Short-term isocaloric manipulation of carbohydrate intake: effect on subsequent ad libitum energy intake.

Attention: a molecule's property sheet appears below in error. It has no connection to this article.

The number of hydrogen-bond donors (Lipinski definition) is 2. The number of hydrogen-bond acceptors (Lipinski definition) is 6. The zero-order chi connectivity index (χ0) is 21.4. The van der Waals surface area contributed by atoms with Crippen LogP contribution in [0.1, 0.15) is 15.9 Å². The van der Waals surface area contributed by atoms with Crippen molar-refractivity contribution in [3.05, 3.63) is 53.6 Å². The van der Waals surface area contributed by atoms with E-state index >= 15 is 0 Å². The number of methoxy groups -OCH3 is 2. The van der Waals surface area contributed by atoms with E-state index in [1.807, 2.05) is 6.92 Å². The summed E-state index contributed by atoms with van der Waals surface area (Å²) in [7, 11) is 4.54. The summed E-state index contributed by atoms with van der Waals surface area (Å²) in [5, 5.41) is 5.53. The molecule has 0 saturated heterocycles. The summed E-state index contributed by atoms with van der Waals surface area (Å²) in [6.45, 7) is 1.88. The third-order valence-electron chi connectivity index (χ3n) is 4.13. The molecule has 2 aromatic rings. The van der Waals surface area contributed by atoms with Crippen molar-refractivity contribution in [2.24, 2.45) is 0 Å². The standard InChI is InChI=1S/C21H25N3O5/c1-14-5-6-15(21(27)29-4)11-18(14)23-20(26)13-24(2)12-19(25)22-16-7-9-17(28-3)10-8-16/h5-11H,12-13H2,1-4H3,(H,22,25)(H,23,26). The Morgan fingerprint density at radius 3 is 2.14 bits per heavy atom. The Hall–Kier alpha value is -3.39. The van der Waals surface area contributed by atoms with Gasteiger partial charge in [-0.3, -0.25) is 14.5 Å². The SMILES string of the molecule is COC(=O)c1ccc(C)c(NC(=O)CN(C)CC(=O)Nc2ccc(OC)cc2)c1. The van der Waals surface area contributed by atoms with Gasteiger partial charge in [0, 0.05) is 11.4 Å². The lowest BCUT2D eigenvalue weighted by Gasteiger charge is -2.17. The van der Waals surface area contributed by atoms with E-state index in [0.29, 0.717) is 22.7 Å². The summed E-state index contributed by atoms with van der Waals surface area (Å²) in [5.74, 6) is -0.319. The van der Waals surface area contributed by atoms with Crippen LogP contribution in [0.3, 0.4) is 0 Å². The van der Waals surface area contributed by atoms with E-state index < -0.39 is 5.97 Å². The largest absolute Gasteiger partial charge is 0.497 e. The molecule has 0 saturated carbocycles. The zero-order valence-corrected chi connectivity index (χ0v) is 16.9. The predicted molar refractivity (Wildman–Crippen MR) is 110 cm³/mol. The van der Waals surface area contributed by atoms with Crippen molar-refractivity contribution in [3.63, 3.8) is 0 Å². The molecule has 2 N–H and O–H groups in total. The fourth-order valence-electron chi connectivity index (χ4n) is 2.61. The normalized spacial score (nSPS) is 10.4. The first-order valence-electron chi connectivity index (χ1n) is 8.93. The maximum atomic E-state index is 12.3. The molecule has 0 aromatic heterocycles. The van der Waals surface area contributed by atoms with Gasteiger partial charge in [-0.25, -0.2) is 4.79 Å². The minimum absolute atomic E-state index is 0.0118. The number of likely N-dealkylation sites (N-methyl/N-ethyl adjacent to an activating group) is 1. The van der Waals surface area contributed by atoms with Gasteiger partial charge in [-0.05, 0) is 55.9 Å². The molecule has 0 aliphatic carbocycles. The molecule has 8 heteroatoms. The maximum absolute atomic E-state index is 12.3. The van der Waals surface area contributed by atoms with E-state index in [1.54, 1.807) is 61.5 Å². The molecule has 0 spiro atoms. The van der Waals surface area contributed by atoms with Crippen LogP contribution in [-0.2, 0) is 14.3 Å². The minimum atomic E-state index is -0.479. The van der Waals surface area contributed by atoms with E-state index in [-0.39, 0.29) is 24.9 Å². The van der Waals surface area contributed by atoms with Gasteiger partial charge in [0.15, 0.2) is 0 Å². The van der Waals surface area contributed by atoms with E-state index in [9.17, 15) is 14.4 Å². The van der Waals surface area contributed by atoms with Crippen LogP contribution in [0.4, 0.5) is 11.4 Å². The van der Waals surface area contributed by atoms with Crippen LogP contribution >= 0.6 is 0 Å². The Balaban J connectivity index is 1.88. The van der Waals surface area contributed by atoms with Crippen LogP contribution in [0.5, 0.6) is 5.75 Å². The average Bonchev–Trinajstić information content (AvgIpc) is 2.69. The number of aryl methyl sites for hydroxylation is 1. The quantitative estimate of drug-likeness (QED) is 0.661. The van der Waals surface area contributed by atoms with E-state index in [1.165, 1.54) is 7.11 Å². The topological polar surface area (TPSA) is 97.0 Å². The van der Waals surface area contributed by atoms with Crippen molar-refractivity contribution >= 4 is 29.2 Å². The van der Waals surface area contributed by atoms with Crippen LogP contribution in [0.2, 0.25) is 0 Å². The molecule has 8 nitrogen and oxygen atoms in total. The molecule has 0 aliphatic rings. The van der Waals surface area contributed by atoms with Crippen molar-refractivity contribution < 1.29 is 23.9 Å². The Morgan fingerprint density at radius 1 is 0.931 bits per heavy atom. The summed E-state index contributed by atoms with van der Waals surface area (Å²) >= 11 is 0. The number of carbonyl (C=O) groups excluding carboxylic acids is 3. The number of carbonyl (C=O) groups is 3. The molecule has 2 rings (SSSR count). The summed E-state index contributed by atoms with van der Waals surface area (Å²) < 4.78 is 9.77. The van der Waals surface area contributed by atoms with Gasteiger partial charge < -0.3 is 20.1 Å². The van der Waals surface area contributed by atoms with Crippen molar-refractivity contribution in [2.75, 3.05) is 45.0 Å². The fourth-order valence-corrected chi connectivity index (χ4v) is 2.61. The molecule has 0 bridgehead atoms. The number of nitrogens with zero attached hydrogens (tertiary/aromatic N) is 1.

ABSTRACT: BACKGROUND:Isocaloric manipulation of carbohydrate or fat intake could alter subsequent ad libitum food intake. METHODS:In a controlled inpatient study, we investigated whether isocaloric manipulation of carbohydrate or fat would alter subsequent ad libitum energy intake. Eighteen non-diabetic subjects (age range 19-53 years.; 15 M/3F; % body fat 38.5 ± 9.1 (mean ± SD)) were fed for 3 days an isocaloric high-carbohydrate diet (HC; 60% carbohydrate, 20% fat, 20% protein) and a high-fat diet (HF; 50% fat, 30% carbohydrate, 20% protein) in random order each followed by 3 days of ad libitum food intake. RESULTS:There were no differences in mean daily energy intake (EI) following each diet (HC vs. HF: 4,811 ± 1,190 vs. 4,823 ± 1,238 kcal/d; P = 0.7) or in the percent of weight maintenance energy needs (%EN-WM; 173 ± 41 vs. 173 ± 46%, P = 0.5). However, the individual difference in EI between the HF versus HC diet (?EI) both on day one and over the 3 days of each ad libitum period was negatively associated with % body fat (%BF) and waist circumference (day 1: ?EI vs. %BF, r = -0.49, P = 0.04; mean day 1-3 kcal ?EI vs. %BF, r = -0.66, P = 0.003, and ?EI vs. waist, r = -0.65, P = 0.004). CONCLUSIONS:A short-term isocaloric HC diet did not result in overall lower EI compared with a HF diet in the same individuals. However, we did find that increasing body fat was associated with less decline in EI following the HC versus HF diet indicating that increasing adiposity is associated with altered regulation of EI in response to macronutrient changes.